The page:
2020 Theses Doctoral
Plein-Air Politics: Labor as Means, Matter and Milieu for the Arts The People’s Republic of Poland (1965-1981)
This dissertation traces art’s changing relation to labor in the creative conditions of late-socialist Poland. A starting premise of my argument is that despite its putative leveling of class difference, state socialism did not fully and instantly intermix mass society and the cultural elite into one undifferentiated class. I consider artists’ reflexivity about their status as workers alongside state-sponsored efforts to import art into the industrial workplace.
I begin with an analysis of Józef Robakowski’s From My Window (1978-1999) – a film that visualizes the gap between the artistic elite and broader public as the physical distance between a ninth-floor window (where Robakowski shoots the film) and the ground below (the bustling courtyard that is his subject). The film sets the “time signature” for my overall project, for it embodies a temporality I identify in my material and embrace as my analytical position. In a voiceover recorded in the year 2000, Robakowski narrates the events of the past in present tense, thus modeling a form of retrospective analysis that resets the contemporaneity of its object. I advocate doing the same for the socialist period by reading its cultural products as part of a not-yet concluded experiment rather than through the prism of its ending.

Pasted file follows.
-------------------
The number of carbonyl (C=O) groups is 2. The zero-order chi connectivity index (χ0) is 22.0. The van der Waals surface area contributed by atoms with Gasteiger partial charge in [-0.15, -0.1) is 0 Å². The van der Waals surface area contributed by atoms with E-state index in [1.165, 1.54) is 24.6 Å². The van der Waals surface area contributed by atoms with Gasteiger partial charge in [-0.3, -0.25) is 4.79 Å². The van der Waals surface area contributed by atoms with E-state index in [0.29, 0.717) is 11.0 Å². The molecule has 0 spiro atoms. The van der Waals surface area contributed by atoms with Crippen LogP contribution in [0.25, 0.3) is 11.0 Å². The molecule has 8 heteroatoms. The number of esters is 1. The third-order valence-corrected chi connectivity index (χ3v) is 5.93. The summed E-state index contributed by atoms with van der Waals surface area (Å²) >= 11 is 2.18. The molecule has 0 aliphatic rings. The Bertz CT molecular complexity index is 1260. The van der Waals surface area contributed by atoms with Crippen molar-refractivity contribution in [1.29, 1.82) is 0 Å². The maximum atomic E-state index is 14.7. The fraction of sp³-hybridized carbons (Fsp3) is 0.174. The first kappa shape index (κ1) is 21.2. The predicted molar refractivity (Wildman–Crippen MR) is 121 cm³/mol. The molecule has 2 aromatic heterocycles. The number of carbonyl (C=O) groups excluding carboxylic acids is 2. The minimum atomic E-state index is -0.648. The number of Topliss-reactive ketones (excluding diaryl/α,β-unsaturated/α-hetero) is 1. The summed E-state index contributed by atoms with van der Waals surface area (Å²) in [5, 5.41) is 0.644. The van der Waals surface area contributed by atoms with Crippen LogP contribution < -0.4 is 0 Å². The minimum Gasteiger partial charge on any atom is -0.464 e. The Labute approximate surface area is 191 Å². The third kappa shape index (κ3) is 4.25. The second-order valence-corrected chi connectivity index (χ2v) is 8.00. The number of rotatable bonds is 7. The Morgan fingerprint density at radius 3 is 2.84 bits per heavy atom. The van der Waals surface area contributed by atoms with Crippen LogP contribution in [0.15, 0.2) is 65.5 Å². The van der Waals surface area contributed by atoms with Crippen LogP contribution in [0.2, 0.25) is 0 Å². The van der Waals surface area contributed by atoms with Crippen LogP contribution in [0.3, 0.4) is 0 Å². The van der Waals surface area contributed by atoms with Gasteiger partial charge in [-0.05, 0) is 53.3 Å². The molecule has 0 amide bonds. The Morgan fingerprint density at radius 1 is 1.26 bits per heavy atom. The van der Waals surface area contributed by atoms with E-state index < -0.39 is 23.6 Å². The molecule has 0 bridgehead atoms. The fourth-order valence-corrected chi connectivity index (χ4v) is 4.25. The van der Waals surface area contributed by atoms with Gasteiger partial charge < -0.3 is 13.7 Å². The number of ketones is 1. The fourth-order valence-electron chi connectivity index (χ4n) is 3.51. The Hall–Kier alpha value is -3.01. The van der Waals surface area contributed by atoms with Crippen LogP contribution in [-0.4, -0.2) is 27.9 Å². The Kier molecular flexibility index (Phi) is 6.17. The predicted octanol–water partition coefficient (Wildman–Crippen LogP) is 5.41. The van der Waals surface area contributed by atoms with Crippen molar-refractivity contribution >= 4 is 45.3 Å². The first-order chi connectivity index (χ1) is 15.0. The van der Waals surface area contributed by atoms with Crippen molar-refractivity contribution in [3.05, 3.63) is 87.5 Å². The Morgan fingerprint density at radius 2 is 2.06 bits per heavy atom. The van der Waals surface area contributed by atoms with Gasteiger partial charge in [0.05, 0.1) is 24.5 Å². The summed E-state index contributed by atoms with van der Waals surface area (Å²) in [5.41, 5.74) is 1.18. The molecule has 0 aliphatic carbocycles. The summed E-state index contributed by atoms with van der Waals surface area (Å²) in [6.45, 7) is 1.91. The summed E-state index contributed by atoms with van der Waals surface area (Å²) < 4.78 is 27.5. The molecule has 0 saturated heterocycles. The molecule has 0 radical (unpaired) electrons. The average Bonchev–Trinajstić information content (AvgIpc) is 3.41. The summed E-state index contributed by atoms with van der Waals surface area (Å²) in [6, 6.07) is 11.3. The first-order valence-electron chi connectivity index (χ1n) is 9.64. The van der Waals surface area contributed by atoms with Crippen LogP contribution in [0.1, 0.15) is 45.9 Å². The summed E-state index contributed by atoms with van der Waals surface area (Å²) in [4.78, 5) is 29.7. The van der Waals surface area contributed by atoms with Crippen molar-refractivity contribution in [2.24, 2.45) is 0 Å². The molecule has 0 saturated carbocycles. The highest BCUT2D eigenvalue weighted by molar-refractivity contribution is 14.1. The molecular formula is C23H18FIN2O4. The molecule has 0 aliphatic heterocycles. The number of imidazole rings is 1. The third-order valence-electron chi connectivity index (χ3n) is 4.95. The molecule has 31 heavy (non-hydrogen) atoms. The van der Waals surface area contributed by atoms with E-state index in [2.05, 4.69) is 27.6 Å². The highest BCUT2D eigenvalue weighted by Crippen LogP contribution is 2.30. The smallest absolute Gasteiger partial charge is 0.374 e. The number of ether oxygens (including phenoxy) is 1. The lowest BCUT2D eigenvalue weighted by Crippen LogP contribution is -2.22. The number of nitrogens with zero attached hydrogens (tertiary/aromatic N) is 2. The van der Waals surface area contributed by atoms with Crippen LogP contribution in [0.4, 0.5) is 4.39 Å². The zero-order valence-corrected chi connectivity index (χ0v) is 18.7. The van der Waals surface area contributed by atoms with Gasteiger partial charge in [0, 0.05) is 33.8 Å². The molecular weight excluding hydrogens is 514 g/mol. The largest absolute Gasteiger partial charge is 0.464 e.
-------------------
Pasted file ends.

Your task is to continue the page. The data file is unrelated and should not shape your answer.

In my remaining chapters, I discuss outdoor art festivals hosted at industrial facilities as sites of active negotiation of artists and Party authorities in tension yet working together within the parameters of the official art system. This event format, known in Polish as the “Plein-Air” (plener), lends my dissertation its title phrase “plein-air politics,” which I define as the improvised management and mitigation of conflict between parties that shared a belief that the socialist system was here to stay, and that its terms should be reckoned with and improved. With this concept, I hope to challenge the binary summarized by Ewa Mazierska as the “romantic dissident versus oppressive state paradigm” – the habit to interpret cultural production from throughout the Socialist Bloc as either compromised by its engagement with the Communist Party or fully independent, non-conformist and unambiguously critical of communism.
Inspired by Bruno Latour’s theoretical writing on experiments, I analyze plein-air art festivals as public experiments intended to verify and popularize the new social values requisite for building socialism. From there, I move to the historiographical tendency to narrate socialism as an experiment (and often one with negative results). I contest but ultimately retain the experiment as master metaphor for the socialist project by complementing it with theories of critical hope vis-à-vis the past. Starting with Ernst Bloch’s notion of “concrete utopia” and ending with what Ewa Domańska calls the “affirmative humanities” (embodied by Ariella Azoulay, Susan Buck-Morss and Domańska herself), I try to validate hope as an analytical position.
To conclude, I draw a parallel between artists beholden to the terms of socialist state arts patronage and contemporary scholars navigating the funding structures of the American academy. I end by making an appeal for greater transparency regarding the institutional history of Slavic studies and the results bias it may have saddled us with as we glance back at the socialist period.
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More About This Work
- Academic Units
- Slavic Languages
- Thesis Advisors
- Izmirlieva, Valentina B.
- Ph.D., Columbia University
- Published Here
- February 7, 2020